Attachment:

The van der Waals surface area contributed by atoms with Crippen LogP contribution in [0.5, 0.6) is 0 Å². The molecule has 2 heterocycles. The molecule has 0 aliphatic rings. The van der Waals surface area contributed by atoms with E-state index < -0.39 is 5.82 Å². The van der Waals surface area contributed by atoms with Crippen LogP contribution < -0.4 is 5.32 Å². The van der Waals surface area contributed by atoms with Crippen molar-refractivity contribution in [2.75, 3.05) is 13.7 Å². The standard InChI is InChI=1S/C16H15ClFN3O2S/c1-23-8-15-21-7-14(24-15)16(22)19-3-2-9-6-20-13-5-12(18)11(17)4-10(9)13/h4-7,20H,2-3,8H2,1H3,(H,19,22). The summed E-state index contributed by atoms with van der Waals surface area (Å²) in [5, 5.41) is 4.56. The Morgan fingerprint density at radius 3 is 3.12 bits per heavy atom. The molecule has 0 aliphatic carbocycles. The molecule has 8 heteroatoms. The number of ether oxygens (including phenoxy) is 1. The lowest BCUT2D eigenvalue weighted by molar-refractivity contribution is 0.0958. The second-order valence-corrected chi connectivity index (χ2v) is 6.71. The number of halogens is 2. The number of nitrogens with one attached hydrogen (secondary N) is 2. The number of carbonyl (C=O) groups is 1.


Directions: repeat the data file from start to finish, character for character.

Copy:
The van der Waals surface area contributed by atoms with Crippen LogP contribution in [0.5, 0.6) is 0 Å². The molecule has 2 heterocycles. The molecule has 0 aliphatic rings. The van der Waals surface area contributed by atoms with E-state index < -0.39 is 5.82 Å². The van der Waals surface area contributed by atoms with Crippen LogP contribution < -0.4 is 5.32 Å². The van der Waals surface area contributed by atoms with Crippen molar-refractivity contribution in [2.75, 3.05) is 13.7 Å². The standard InChI is InChI=1S/C16H15ClFN3O2S/c1-23-8-15-21-7-14(24-15)16(22)19-3-2-9-6-20-13-5-12(18)11(17)4-10(9)13/h4-7,20H,2-3,8H2,1H3,(H,19,22). The summed E-state index contributed by atoms with van der Waals surface area (Å²) in [5, 5.41) is 4.56. The Morgan fingerprint density at radius 3 is 3.12 bits per heavy atom. The molecule has 0 aliphatic carbocycles. The molecule has 8 heteroatoms. The number of ether oxygens (including phenoxy) is 1. The lowest BCUT2D eigenvalue weighted by molar-refractivity contribution is 0.0958. The second-order valence-corrected chi connectivity index (χ2v) is 6.71. The number of halogens is 2. The number of nitrogens with one attached hydrogen (secondary N) is 2. The number of carbonyl (C=O) groups is 1.